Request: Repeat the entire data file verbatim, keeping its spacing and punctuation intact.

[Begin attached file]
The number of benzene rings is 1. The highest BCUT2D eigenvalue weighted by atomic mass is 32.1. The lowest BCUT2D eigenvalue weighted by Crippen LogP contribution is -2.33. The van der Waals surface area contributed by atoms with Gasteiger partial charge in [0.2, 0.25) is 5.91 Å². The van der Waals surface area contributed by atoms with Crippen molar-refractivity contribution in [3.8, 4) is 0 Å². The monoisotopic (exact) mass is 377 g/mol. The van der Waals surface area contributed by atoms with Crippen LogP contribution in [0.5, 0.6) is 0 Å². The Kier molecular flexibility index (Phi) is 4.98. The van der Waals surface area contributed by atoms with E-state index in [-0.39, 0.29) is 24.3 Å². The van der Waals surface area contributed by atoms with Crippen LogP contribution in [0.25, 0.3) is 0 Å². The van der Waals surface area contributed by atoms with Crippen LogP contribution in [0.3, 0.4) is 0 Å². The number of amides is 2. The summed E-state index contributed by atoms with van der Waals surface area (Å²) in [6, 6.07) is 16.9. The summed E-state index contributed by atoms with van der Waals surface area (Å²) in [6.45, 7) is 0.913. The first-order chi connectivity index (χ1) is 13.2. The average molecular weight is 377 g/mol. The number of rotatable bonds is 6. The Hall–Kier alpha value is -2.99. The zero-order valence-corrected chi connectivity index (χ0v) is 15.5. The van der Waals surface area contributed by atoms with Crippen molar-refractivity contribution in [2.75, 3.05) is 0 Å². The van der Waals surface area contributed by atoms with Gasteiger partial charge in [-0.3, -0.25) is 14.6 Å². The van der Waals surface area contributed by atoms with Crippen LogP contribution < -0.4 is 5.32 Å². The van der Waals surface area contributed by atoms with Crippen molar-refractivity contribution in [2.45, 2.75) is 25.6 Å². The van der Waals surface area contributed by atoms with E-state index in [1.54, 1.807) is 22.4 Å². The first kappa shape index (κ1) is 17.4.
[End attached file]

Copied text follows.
The number of benzene rings is 1. The highest BCUT2D eigenvalue weighted by atomic mass is 32.1. The lowest BCUT2D eigenvalue weighted by Crippen LogP contribution is -2.33. The van der Waals surface area contributed by atoms with Gasteiger partial charge in [0.2, 0.25) is 5.91 Å². The van der Waals surface area contributed by atoms with Crippen molar-refractivity contribution in [3.8, 4) is 0 Å². The monoisotopic (exact) mass is 377 g/mol. The van der Waals surface area contributed by atoms with Crippen LogP contribution in [0.5, 0.6) is 0 Å². The Kier molecular flexibility index (Phi) is 4.98. The van der Waals surface area contributed by atoms with E-state index in [-0.39, 0.29) is 24.3 Å². The van der Waals surface area contributed by atoms with Crippen LogP contribution in [0.25, 0.3) is 0 Å². The van der Waals surface area contributed by atoms with Crippen LogP contribution in [0.3, 0.4) is 0 Å². The number of amides is 2. The summed E-state index contributed by atoms with van der Waals surface area (Å²) in [6, 6.07) is 16.9. The summed E-state index contributed by atoms with van der Waals surface area (Å²) in [6.45, 7) is 0.913. The first-order chi connectivity index (χ1) is 13.2. The average molecular weight is 377 g/mol. The number of rotatable bonds is 6. The Hall–Kier alpha value is -2.99. The zero-order valence-corrected chi connectivity index (χ0v) is 15.5. The van der Waals surface area contributed by atoms with Crippen molar-refractivity contribution in [2.75, 3.05) is 0 Å². The van der Waals surface area contributed by atoms with Gasteiger partial charge in [-0.3, -0.25) is 14.6 Å². The van der Waals surface area contributed by atoms with Crippen LogP contribution < -0.4 is 5.32 Å². The van der Waals surface area contributed by atoms with Crippen molar-refractivity contribution in [2.45, 2.75) is 25.6 Å². The van der Waals surface area contributed by atoms with E-state index in [1.54, 1.807) is 22.4 Å². The first kappa shape index (κ1) is 17.4.